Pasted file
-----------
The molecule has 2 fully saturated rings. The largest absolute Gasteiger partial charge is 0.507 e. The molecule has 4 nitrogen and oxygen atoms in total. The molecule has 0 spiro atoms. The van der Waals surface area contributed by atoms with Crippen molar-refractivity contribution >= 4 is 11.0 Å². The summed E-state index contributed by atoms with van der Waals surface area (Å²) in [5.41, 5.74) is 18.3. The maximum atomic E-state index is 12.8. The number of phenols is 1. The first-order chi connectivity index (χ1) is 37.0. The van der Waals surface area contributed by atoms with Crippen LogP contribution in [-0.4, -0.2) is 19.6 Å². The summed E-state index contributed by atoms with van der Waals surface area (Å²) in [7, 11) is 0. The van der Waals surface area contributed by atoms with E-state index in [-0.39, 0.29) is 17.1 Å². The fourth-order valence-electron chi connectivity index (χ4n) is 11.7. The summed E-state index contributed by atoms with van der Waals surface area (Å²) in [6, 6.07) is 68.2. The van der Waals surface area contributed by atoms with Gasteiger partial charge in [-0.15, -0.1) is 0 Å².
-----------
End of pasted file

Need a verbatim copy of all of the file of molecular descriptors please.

The molecule has 2 fully saturated rings. The largest absolute Gasteiger partial charge is 0.507 e. The molecule has 4 nitrogen and oxygen atoms in total. The molecule has 0 spiro atoms. The van der Waals surface area contributed by atoms with Crippen molar-refractivity contribution >= 4 is 11.0 Å². The summed E-state index contributed by atoms with van der Waals surface area (Å²) in [5.41, 5.74) is 18.3. The maximum atomic E-state index is 12.8. The number of phenols is 1. The first-order chi connectivity index (χ1) is 37.0. The van der Waals surface area contributed by atoms with Crippen LogP contribution in [-0.4, -0.2) is 19.6 Å². The summed E-state index contributed by atoms with van der Waals surface area (Å²) in [7, 11) is 0. The van der Waals surface area contributed by atoms with E-state index in [-0.39, 0.29) is 17.1 Å². The fourth-order valence-electron chi connectivity index (χ4n) is 11.7. The summed E-state index contributed by atoms with van der Waals surface area (Å²) in [6, 6.07) is 68.2. The van der Waals surface area contributed by atoms with Gasteiger partial charge in [-0.15, -0.1) is 0 Å².